Pepe Espaliú (Cordoba, 1955 - Madrid, 1993) is one of the leading artists of the Spanish generation of the Eighties. Painter, sculptor, illustrator and writer, he develops a coherent and meaningful work very closely associated to his reflections on his own identity. His work is thanks to one of the most profound conceptualisations of living with AIDS, which caused his death and which he boldly accepted on an artistic level and where he produced some of his most important works.
The project Desapariciones (Disappearances)by Aballí (Barcelona, 1958) sets out from the literary and film work of the Frenchman Georges Perec (1936-1982), particularly the novel La disparition (1969), whereby Perec performs constrained writing as he leaves out the letter “e” from the text. Aballí takes this element to reflect upon the referential and the subversion of the conventions that cause a work of art to be considered in a particular way.
Black Mountain College was an art school located in the south-west of North Carolina, United States and had its doors open between 1933 and 1956; some of the most iconic names on the American art scene at that time attended. Its liberal educational system encompassed different artistic disciplines which were taught based on experimentation. Students were divided into "Junior" who worked in small groups and "Senior", who agreed to a system of individualised tutoring. There were no loans or notes; the only assessment was an exam the student requested when they thought they were ready.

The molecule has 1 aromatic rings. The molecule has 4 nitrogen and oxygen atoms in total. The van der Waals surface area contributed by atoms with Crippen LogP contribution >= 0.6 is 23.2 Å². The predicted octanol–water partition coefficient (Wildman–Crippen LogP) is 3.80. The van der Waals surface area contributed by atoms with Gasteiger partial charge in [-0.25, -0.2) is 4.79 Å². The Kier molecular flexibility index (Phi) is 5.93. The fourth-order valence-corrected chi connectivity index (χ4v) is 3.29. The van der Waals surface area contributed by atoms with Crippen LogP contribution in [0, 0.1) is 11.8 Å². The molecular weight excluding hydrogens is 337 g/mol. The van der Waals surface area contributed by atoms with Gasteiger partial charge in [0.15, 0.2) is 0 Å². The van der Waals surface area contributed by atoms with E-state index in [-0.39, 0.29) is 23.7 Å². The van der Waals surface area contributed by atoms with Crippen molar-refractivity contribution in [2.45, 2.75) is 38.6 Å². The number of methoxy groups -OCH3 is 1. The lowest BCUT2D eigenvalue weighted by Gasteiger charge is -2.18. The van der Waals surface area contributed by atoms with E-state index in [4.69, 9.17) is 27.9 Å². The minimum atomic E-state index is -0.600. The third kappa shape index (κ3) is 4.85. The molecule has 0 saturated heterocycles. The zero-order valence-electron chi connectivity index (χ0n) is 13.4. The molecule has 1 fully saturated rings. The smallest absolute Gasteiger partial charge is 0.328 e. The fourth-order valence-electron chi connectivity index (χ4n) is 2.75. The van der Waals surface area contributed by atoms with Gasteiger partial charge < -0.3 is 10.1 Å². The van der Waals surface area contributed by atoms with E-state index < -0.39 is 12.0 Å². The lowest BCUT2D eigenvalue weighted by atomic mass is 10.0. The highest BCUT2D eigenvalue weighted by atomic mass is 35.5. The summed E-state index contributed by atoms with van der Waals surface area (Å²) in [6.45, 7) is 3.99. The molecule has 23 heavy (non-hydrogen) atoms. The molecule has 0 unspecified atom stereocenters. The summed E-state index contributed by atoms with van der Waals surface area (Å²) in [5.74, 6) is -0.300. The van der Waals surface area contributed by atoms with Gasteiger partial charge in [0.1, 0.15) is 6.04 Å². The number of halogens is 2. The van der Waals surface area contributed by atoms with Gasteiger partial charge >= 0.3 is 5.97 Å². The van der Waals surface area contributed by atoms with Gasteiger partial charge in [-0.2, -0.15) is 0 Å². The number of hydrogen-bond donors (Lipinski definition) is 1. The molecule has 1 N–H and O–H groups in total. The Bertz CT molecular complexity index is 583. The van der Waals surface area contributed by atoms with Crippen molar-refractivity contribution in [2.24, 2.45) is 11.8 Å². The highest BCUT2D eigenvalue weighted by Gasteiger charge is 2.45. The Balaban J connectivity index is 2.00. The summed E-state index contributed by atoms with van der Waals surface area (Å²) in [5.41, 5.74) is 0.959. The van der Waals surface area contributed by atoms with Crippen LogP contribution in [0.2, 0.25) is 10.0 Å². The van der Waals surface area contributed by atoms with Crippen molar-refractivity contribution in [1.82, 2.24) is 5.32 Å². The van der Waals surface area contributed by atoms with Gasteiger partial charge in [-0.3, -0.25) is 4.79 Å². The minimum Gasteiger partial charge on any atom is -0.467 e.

Carmen Calvo (Valencia, 1950) begins to stand out on the Spanish art scene during the Seventies. The influences of Pop Art, received largely through its Valencian version embodied by Rafael Solbes and Manolo Valdés, members of Equipo Crónica, are part of her beginnings.
Pablo Picasso (Malaga 1881 - Mougins, France, 1973) made around two thousand, two hundred prints, from eighteen years old until 1972, one year before his death. His great talent and creativity generates one of the most extensive and varied artistic productions of the twentieth century. Within the range of exhibitions on Picasso at the Museo Nacional Centro de Arte Reina Sofía, some of them include his print productions, such as Picasso Grabador, held in 1993 and Picasso: las grandes series, which is held in 2001.